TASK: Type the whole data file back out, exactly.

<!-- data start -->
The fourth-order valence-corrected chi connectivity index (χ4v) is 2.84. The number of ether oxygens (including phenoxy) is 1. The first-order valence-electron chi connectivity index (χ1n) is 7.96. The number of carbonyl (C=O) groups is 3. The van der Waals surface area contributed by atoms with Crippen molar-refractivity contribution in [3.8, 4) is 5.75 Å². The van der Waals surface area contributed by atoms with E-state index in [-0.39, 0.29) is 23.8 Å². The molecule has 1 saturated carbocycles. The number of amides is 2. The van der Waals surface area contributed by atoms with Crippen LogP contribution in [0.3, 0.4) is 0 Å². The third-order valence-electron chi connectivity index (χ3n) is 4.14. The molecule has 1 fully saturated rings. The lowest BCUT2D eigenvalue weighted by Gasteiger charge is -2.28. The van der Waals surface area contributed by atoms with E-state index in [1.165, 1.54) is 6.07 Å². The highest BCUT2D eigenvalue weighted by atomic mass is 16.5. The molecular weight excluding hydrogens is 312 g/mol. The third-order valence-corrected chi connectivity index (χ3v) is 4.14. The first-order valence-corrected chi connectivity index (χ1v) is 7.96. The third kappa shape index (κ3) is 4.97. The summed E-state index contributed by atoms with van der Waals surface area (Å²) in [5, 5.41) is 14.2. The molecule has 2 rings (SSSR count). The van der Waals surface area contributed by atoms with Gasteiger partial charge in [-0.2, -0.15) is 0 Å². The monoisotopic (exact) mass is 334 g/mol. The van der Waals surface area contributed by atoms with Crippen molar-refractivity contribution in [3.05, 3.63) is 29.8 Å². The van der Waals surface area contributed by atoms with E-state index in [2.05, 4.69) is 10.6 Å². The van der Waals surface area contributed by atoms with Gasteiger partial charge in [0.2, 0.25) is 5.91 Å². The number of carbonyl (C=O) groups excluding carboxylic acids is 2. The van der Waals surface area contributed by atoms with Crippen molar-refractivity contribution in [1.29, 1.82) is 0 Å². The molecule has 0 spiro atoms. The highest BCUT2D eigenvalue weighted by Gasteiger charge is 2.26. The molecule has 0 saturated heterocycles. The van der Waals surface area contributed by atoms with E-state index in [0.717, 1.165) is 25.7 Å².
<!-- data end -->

The fourth-order valence-corrected chi connectivity index (χ4v) is 2.84. The number of ether oxygens (including phenoxy) is 1. The first-order valence-electron chi connectivity index (χ1n) is 7.96. The number of carbonyl (C=O) groups is 3. The van der Waals surface area contributed by atoms with Crippen molar-refractivity contribution in [3.8, 4) is 5.75 Å². The van der Waals surface area contributed by atoms with E-state index in [-0.39, 0.29) is 23.8 Å². The molecule has 1 saturated carbocycles. The number of amides is 2. The van der Waals surface area contributed by atoms with Crippen LogP contribution in [0.3, 0.4) is 0 Å². The third-order valence-electron chi connectivity index (χ3n) is 4.14. The molecule has 1 fully saturated rings. The lowest BCUT2D eigenvalue weighted by Gasteiger charge is -2.28. The van der Waals surface area contributed by atoms with E-state index in [1.165, 1.54) is 6.07 Å². The highest BCUT2D eigenvalue weighted by atomic mass is 16.5. The molecular weight excluding hydrogens is 312 g/mol. The third-order valence-corrected chi connectivity index (χ3v) is 4.14. The first-order valence-corrected chi connectivity index (χ1v) is 7.96. The third kappa shape index (κ3) is 4.97. The summed E-state index contributed by atoms with van der Waals surface area (Å²) in [5, 5.41) is 14.2. The molecule has 2 rings (SSSR count). The van der Waals surface area contributed by atoms with Gasteiger partial charge in [-0.2, -0.15) is 0 Å². The monoisotopic (exact) mass is 334 g/mol. The van der Waals surface area contributed by atoms with Crippen molar-refractivity contribution in [3.05, 3.63) is 29.8 Å². The van der Waals surface area contributed by atoms with E-state index in [2.05, 4.69) is 10.6 Å². The van der Waals surface area contributed by atoms with Gasteiger partial charge in [0.2, 0.25) is 5.91 Å². The number of carbonyl (C=O) groups excluding carboxylic acids is 2. The van der Waals surface area contributed by atoms with Crippen molar-refractivity contribution in [1.29, 1.82) is 0 Å². The molecule has 0 spiro atoms. The highest BCUT2D eigenvalue weighted by Gasteiger charge is 2.26. The molecule has 0 saturated heterocycles. The van der Waals surface area contributed by atoms with E-state index in [0.717, 1.165) is 25.7 Å².